International Menstrual Hygiene Day: Don’t Tampon Our Spirits
Sophie Setter Jerome talks menstrual hygiene, because it’s not secret women have periods. So why aren’t we talking about it?
…it’s supposedly a private, secret problem that just needs to be ‘dealt with’…
The 28th of May marks International Menstrual Hygiene Day, a day designed to get us to talk about periods, everyone’s favourite dinner time conversation piece.
In the UK we think of ourselves as pretty liberal, but there are still taboos around periods that stop us talking about what could be better, to the detriment of people who menstruate. We don’t get to have the conversation about what is and isn’t working, because it’s supposedly a private, secret problem that just needs to be ‘dealt with’. But doesn’t it seem like a shame to treat something that half of us will be dealing with for a good chunk of our lives as a simple inconvenience or a shameful secret?
Our current mainstream approach to periods isn’t working as well as companies might like us to think, and only talking about it can make it better. Over the course of a lifetime, a person who menstruates will spend £3,500 on tampons and pads. That’s a lot of money. Imagine if you just dropped three grand on cotton wool buds one day. People would think that’s unreasonable, yet here we are.
This money then becomes up to 150kg of landfill waste. Each disposable pad has the equivalent of four plastic bags within it. Menstrual waste is so substantial, yet it’s not a chat many people want to have, especially when these products are being marketed as the only option.
…a person who menstruates will spend £3,500 on tampons and pads…
Harm to the environment is has been talked about before, but there’s also the harm that disposable tampons and pads do to our bodies.
Next time you pick up a box of tampons, look for an ingredient list. You will quickly notice that there isn’t one. In fact, tampons are completely unregulated. That’s right, there is no guidance on what can and can’t go in a tampon, and companies don’t have to tell us what exactly we’re about to insert into our vagina. That bright-white colour we all recognise comes from chlorine bleach, which is used simply because it’s really cheap. For context, organic tampons opt to use hydrogen peroxide, which is proven to leave behind less carcinogenic residue. Your vagina is extremely absorbent and exposing it to these chemicals doesn’t do it any favours. All that plastic in pads creates a similar problem: it’s linked to disrupting the bacteria in your vagina and generally creating conditions for a very unhappy situation down there.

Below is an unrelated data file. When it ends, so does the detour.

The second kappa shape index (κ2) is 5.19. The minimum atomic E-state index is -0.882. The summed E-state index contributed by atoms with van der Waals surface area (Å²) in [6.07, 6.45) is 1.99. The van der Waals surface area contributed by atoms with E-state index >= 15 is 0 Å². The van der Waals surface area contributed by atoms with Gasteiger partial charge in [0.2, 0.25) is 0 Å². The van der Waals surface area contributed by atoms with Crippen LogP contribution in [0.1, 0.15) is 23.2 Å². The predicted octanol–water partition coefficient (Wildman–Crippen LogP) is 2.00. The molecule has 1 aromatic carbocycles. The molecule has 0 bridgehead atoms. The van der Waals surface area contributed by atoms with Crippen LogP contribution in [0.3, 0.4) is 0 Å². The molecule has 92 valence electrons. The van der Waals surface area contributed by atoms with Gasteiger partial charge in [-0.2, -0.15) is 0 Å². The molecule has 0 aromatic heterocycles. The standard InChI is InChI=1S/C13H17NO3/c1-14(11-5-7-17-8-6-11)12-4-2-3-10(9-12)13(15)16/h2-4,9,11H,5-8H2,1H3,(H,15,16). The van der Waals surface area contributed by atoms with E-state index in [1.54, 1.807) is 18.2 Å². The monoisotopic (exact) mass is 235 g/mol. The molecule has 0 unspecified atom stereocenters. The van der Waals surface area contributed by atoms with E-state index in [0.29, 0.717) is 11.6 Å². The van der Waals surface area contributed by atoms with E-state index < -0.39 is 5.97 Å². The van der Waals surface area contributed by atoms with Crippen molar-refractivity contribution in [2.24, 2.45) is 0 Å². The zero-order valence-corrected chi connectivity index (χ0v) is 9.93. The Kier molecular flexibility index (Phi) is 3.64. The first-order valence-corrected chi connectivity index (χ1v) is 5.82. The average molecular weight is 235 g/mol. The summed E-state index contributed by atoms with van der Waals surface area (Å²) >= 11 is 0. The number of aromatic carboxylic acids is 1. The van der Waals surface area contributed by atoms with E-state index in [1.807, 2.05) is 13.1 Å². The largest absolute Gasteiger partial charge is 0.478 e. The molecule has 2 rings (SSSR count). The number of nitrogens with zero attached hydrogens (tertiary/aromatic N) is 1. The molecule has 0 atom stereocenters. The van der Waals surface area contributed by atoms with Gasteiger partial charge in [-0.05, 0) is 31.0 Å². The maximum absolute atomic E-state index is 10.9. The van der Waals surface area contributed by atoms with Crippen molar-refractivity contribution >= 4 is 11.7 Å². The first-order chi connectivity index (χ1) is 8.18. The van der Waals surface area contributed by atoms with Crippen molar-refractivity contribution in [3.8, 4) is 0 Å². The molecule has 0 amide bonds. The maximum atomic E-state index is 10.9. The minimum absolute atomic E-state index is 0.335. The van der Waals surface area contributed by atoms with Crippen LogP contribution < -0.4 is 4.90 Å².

This is clearly far from an ideal situation, but periods are one of those certainties of life that equate to a goldmine for companies that corner the market. That’s why most of us don’t question these problems, after all, is there any other option? Well, actually, yes.
Your vagina is extremely absorbent and exposing it to these chemicals doesn’t do it any favours.
First off there’s the menstrual cup. This is essentially a tampon, if tampons lasted for 10 years, were cup-shaped and were made from medical grade silicon. There’s no risk of toxic shock syndrome with these. You take it out when it’s full, which, let’s be real, is anyone’s guess but at least you don’t have to throw it away because of an ill-timed removal. These are a change from the products we’re used to: they need you to get more up close and personal with your period, which can be a little alarming. Especially when we’re told that periods are ‘gross’, it’s hard to shake the feeling that there’s something inherently dirty about them. Honestly though, getting to know your ‘flow’ can be pretty great. It feels so much less hastily done and messy than tampons: no wrappers, no applicators. Being that bit more comfortable with my body and its quirks makes me feel more confident. Empowered is a word that gets thrown around a lot, but I think it applies here. Also, they come in different colours which is super adorable, and because you have them so long, them become a comforting fixture. Mine feels like an old friend now.
We all deserve to know what’s going in our bodies…
The other option is reusable pads. These are a washable, fabric version of the sanitary towels most of us are more used to. Again these can seem a little intimidating: nappy-esque and bringing to mind images of Tudor ladies scrubbing rags. But these little pads last five years, and their organic cotton cover is vagina-friendly (and very cosy in the cold winter months). They can be machine-washed and there’s no chance of plastic getting stuck to your pubes; we’ve all been there.
We all deserve to know what’s going in our bodies, and to see the full range of options available to us, not have our choices dictated by profits. There should be open and honest education on all of these possibilities. That’s why No More Taboo, a Bristol-based project dedicated to eradicating menstrual shame, is hosting a ‘period party’ to celebrate International Menstrual Hygiene Day this month. Come along to get an up-close look at these mysterious products: it’s 10% off for students, and I can confirm that there will be cake and feminist vibes.
Thank you for joining me in this journey to find sustainable menstrual alternatives, and discover how many times I can say ‘vagina’ in one article. I hope we’ve all learned something.